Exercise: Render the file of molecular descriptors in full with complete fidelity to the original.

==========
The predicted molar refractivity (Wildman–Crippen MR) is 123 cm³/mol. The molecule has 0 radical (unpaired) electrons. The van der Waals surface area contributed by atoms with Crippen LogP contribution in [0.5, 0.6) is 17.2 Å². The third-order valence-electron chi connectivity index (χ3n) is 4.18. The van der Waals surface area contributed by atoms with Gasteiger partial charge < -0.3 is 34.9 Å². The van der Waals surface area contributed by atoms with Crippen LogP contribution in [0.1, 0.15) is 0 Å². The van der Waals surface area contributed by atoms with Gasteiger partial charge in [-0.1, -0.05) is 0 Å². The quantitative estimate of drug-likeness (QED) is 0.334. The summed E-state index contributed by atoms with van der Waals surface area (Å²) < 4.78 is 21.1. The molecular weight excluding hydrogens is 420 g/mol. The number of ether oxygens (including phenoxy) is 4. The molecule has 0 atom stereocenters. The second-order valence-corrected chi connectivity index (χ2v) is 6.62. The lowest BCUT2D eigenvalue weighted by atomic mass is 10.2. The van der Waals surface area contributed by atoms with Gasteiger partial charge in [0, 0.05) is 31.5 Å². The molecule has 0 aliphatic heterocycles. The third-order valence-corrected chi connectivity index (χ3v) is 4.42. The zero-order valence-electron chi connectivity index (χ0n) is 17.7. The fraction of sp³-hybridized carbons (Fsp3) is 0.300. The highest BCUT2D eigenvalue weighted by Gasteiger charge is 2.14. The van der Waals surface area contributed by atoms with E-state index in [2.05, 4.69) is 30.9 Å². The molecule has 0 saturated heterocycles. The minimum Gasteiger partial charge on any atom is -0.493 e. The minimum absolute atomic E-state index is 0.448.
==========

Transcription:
The predicted molar refractivity (Wildman–Crippen MR) is 123 cm³/mol. The molecule has 0 radical (unpaired) electrons. The van der Waals surface area contributed by atoms with Crippen LogP contribution in [0.5, 0.6) is 17.2 Å². The third-order valence-electron chi connectivity index (χ3n) is 4.18. The van der Waals surface area contributed by atoms with Gasteiger partial charge < -0.3 is 34.9 Å². The van der Waals surface area contributed by atoms with Crippen LogP contribution in [0.1, 0.15) is 0 Å². The van der Waals surface area contributed by atoms with Gasteiger partial charge in [-0.1, -0.05) is 0 Å². The quantitative estimate of drug-likeness (QED) is 0.334. The summed E-state index contributed by atoms with van der Waals surface area (Å²) < 4.78 is 21.1. The molecular weight excluding hydrogens is 420 g/mol. The number of ether oxygens (including phenoxy) is 4. The molecule has 0 atom stereocenters. The second-order valence-corrected chi connectivity index (χ2v) is 6.62. The lowest BCUT2D eigenvalue weighted by atomic mass is 10.2. The van der Waals surface area contributed by atoms with Gasteiger partial charge in [0, 0.05) is 31.5 Å². The molecule has 0 aliphatic heterocycles. The third-order valence-corrected chi connectivity index (χ3v) is 4.42. The zero-order valence-electron chi connectivity index (χ0n) is 17.7. The fraction of sp³-hybridized carbons (Fsp3) is 0.300. The highest BCUT2D eigenvalue weighted by Gasteiger charge is 2.14. The van der Waals surface area contributed by atoms with E-state index in [2.05, 4.69) is 30.9 Å². The molecule has 0 saturated heterocycles. The minimum Gasteiger partial charge on any atom is -0.493 e. The minimum absolute atomic E-state index is 0.448.